Willo Perron creates worlds of light and colour, immersive scenescapes that evoke vivid sensory realms. The Montreal-born creative director has been the mind behind the scenes of some of the most striking imagery in modern pop culture: the floating Ferrari suspended above audiences during Drake’s Aubrey and the Three Migos tour in 2018, the Grammy-award-winning campaign branding for St. Vincent’s 2017 album Masseduction, and most recently, the world-making set design of Rihanna’s iconic Savage x Fenty show which premiered on Amazon Prime last summer.
Perron’s expansive career has stretched through several design domains, from graphics to live events and almost everything in between. He first gained a footing within the interior design world in the early 2000s by designing American Apparel stores during the clothing brand’s prolific reign. His retail inclinations and a fortuitous meeting with Kanye West led to the pair collaborating on several Yeezy store designs and Perron’s first live-show work for the 2008 Glow in the Dark tour, sparking a lasting creative relationship with the rapper. The ripple effects took Perron down a rabbit hole of musical performance direction, including for Jay-Z, Rihanna, Florence + the Machine, and the XX. His evocative style, featuring grandiose set design and innovative experiences, speaks to Perron’s ability to manifest even the most abstract or far-fetched visions into large-scale productions.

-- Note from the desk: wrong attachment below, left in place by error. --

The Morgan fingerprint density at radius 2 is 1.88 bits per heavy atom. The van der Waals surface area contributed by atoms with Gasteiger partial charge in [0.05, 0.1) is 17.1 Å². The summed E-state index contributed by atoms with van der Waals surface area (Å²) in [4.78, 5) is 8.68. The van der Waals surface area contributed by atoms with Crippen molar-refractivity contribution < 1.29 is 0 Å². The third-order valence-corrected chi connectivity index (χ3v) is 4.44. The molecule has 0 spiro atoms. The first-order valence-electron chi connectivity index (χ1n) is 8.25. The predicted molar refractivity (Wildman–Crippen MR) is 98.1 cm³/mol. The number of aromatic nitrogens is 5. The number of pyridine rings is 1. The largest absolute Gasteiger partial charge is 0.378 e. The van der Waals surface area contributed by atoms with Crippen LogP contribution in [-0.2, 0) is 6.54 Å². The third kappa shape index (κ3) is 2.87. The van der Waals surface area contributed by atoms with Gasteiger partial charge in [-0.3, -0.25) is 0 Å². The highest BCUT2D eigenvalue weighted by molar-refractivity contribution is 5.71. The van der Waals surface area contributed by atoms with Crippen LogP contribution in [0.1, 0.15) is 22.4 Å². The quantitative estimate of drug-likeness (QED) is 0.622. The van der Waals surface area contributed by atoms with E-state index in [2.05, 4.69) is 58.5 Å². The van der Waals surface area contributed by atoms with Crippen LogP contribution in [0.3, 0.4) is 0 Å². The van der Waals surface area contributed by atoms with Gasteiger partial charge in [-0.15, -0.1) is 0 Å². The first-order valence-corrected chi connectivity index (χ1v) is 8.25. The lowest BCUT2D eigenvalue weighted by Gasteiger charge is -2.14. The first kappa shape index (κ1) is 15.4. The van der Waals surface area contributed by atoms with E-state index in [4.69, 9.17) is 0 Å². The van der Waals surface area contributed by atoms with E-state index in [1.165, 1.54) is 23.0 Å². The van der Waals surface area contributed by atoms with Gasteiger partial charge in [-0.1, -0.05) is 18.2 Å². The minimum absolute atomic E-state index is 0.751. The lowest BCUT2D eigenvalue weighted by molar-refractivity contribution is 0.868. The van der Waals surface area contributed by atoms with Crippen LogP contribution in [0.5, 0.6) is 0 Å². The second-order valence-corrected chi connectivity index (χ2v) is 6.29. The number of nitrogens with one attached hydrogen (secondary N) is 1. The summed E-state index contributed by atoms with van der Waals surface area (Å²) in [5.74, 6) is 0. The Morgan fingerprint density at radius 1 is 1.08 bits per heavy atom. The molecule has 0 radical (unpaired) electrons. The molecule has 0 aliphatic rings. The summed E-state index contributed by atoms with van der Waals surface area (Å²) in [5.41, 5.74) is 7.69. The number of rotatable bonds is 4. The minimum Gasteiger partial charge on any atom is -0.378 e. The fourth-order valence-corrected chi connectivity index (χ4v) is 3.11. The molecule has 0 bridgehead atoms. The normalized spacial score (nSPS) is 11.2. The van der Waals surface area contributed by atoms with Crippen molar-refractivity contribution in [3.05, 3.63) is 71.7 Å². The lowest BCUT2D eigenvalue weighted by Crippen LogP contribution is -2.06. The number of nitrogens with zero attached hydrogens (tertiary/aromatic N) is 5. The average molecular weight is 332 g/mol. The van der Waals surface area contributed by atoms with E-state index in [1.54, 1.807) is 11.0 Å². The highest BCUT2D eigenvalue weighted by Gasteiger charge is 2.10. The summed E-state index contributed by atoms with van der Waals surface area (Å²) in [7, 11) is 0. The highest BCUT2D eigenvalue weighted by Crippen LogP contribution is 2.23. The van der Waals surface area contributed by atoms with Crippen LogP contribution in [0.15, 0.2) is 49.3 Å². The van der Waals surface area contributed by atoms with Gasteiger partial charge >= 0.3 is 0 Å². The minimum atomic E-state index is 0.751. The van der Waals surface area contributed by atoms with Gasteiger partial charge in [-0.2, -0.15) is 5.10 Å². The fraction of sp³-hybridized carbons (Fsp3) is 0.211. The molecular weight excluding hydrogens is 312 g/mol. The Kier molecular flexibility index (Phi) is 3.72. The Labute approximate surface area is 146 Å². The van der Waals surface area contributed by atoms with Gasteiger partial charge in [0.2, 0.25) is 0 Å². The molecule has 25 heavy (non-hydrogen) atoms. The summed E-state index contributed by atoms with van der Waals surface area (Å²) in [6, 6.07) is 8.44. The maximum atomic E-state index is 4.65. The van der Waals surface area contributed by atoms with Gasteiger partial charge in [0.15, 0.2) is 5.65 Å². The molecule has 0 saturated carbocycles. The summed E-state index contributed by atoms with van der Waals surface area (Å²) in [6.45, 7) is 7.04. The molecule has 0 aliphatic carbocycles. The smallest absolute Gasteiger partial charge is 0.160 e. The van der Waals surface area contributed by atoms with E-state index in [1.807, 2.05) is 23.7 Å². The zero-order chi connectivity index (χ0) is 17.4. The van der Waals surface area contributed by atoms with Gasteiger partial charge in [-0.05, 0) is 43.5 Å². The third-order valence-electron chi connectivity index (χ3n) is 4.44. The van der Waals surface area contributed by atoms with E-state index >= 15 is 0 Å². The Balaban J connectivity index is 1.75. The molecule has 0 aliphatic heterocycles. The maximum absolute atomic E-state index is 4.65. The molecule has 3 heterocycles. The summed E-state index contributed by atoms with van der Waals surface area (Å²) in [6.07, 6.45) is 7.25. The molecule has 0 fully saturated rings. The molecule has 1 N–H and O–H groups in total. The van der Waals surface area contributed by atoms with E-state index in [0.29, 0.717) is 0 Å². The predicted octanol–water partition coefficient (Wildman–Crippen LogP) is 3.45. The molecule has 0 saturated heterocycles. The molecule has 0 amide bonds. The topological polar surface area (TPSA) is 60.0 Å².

Perron’s early inspirations were a confluence of emerging cultures growing up in the ’80s, from the punk-rock and skateboarding scene to acid house clubs and the rise of breakdancing and hip-hop culture. “It was culture and fashion and music all packaged together,” he says of the underground sub-genre scenes in Montreal. Now based in Los Angeles with his firm Willo Perron & Associates, Perron’s approach to his work echoes the kaleidoscopic range of his youth and an affinity for pushing culture to its very edges.
“I kind of love and hate everything at the same time, so I like to look at everything with an open mind,” he says of his creative process. When working with so many artists with differing visions, Perron says that beauty is the core of his defining aesthetic. What does beauty mean to him? “If you can make people react or be drawn to something,” he answers, adding that being repulsed by something is to, in essence, also be drawn to it.
For Perron, beauty, then, is an emotive experience, whether it’s in an underground club or a sold-out arena.